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Construction Spending Climbs at Fastest Pace in Eight Years

Wed March 16, 2005 - National Edition
CEG



WASHINGTON (AP) Construction spending in the United States shot up 1.1 percent in December, capping a year in which building activity posted the best performance since 1996.

The Commerce Department said Feb. 2 that last month’s increase, the best showing in eight months, followed a .3 percent advance in November and reflected widespread strength in both private and public building projects.

For the year, building activity rose 9 percent to $998.4 billion. It was the strongest increase since a 10.4 percent jump in 1996.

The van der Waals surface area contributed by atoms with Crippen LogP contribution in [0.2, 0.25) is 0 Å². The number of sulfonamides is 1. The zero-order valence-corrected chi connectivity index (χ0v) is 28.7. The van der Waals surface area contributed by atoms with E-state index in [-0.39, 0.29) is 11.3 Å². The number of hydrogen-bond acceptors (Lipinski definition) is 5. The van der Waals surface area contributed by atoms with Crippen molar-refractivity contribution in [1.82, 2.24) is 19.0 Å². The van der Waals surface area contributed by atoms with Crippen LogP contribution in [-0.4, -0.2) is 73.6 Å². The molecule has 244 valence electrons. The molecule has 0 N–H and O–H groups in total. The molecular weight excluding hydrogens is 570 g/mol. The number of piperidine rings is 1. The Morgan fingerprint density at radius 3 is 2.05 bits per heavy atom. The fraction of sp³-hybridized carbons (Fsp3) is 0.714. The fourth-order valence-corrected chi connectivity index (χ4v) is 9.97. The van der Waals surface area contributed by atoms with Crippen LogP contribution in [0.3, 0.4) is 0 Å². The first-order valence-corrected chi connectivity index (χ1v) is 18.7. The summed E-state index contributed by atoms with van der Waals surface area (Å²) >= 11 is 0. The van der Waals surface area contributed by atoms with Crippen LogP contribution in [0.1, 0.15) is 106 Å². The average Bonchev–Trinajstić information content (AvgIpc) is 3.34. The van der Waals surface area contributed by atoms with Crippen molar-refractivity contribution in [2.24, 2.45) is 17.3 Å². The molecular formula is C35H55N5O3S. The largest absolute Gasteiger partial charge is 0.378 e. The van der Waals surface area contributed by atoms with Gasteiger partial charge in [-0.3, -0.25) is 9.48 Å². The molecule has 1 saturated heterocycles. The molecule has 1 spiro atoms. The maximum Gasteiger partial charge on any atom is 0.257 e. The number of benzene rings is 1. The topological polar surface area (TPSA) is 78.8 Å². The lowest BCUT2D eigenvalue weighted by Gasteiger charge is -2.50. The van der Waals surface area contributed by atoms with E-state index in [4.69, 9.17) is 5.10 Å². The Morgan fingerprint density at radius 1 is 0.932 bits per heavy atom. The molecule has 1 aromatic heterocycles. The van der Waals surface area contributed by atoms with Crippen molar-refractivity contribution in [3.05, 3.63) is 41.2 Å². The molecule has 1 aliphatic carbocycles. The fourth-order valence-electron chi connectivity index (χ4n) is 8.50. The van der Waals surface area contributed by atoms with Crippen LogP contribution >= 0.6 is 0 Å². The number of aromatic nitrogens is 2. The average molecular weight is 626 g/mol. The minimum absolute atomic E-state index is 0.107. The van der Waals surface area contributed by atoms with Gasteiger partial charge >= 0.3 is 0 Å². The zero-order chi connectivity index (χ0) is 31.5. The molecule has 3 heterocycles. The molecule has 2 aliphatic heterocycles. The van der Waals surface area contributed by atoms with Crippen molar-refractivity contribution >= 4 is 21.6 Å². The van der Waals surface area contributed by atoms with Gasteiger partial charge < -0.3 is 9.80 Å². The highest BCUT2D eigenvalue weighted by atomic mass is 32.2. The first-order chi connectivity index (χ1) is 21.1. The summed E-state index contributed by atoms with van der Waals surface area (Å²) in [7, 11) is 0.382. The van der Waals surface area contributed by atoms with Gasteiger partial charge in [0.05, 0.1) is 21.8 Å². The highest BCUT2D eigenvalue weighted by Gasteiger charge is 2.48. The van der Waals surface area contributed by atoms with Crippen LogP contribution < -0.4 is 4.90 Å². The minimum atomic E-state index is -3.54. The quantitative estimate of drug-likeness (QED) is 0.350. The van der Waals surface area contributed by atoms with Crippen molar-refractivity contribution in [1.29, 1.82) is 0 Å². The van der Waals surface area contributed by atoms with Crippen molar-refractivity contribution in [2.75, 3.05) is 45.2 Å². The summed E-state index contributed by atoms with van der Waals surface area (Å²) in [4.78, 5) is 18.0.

The strength last year came in housing activity as builders continued their mad dash to erect houses to meet soaring demand propelled by the lowest mortgage rates in more than four decades.

Total private residential activity rose by 14 percent to $542.7 billion last year, a 14 percent gain which was the biggest increase in a decade. It marked the second double-digit annual gain. Private residential building had been up 12.9 percent in 2003 after an 8.6 percent increase in 2002.

Total private construction, a category that includes office buildings, hotels and other commercial enterprises, posted a 10.9 percent increase for the year — to a total of $764.9 billion. That was the biggest increase since a gain of 11.4 percent in 1996. Private construction had risen 5.9 percent in 2003 after having actually declined by .1 percent in 2002.

Public building projects were up as well, rising by a smaller 3.4 percent to $233.5 billion for the year. That followed a 2.8 percent increase in 2003 and was the best showing since a 6.7 percent jump in 2002.